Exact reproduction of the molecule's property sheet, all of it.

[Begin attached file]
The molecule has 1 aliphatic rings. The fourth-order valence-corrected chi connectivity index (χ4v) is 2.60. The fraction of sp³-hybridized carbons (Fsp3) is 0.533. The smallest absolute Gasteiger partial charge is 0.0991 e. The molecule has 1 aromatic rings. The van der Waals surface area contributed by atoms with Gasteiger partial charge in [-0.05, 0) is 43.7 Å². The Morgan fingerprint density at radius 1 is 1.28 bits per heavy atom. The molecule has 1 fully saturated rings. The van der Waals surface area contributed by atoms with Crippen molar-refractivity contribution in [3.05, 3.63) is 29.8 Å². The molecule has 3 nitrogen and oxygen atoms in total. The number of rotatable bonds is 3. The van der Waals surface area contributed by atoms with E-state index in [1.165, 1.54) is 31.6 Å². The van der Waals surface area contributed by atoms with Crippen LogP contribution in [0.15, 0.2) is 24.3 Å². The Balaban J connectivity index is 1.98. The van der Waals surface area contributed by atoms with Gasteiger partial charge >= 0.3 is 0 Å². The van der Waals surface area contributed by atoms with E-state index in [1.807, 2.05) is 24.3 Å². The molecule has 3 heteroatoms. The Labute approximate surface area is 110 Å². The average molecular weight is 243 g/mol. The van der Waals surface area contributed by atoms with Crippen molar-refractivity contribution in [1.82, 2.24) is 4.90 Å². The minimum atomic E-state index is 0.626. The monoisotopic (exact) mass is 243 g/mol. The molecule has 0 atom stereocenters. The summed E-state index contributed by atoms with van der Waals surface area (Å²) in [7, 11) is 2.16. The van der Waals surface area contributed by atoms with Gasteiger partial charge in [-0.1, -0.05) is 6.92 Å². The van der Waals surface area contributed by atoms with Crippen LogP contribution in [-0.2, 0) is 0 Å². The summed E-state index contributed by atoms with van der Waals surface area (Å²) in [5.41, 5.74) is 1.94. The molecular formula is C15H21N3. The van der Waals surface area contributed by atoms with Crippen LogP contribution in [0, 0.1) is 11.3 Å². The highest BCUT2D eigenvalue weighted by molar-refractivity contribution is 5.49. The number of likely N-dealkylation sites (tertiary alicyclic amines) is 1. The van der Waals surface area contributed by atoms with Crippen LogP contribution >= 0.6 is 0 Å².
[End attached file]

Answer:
The molecule has 1 aliphatic rings. The fourth-order valence-corrected chi connectivity index (χ4v) is 2.60. The fraction of sp³-hybridized carbons (Fsp3) is 0.533. The smallest absolute Gasteiger partial charge is 0.0991 e. The molecule has 1 aromatic rings. The van der Waals surface area contributed by atoms with Gasteiger partial charge in [-0.05, 0) is 43.7 Å². The Morgan fingerprint density at radius 1 is 1.28 bits per heavy atom. The molecule has 1 fully saturated rings. The van der Waals surface area contributed by atoms with Crippen molar-refractivity contribution in [3.05, 3.63) is 29.8 Å². The molecule has 3 nitrogen and oxygen atoms in total. The number of rotatable bonds is 3. The van der Waals surface area contributed by atoms with E-state index in [1.165, 1.54) is 31.6 Å². The van der Waals surface area contributed by atoms with Crippen LogP contribution in [0.15, 0.2) is 24.3 Å². The Balaban J connectivity index is 1.98. The van der Waals surface area contributed by atoms with Gasteiger partial charge >= 0.3 is 0 Å². The van der Waals surface area contributed by atoms with E-state index in [1.807, 2.05) is 24.3 Å². The molecule has 3 heteroatoms. The Labute approximate surface area is 110 Å². The average molecular weight is 243 g/mol. The van der Waals surface area contributed by atoms with Crippen molar-refractivity contribution in [1.82, 2.24) is 4.90 Å². The minimum atomic E-state index is 0.626. The monoisotopic (exact) mass is 243 g/mol. The molecule has 0 atom stereocenters. The summed E-state index contributed by atoms with van der Waals surface area (Å²) in [7, 11) is 2.16. The van der Waals surface area contributed by atoms with Gasteiger partial charge in [-0.1, -0.05) is 6.92 Å². The van der Waals surface area contributed by atoms with Crippen LogP contribution in [-0.2, 0) is 0 Å². The summed E-state index contributed by atoms with van der Waals surface area (Å²) in [5.41, 5.74) is 1.94. The molecular formula is C15H21N3. The van der Waals surface area contributed by atoms with Crippen LogP contribution in [0, 0.1) is 11.3 Å². The highest BCUT2D eigenvalue weighted by molar-refractivity contribution is 5.49. The number of likely N-dealkylation sites (tertiary alicyclic amines) is 1. The van der Waals surface area contributed by atoms with Crippen LogP contribution >= 0.6 is 0 Å².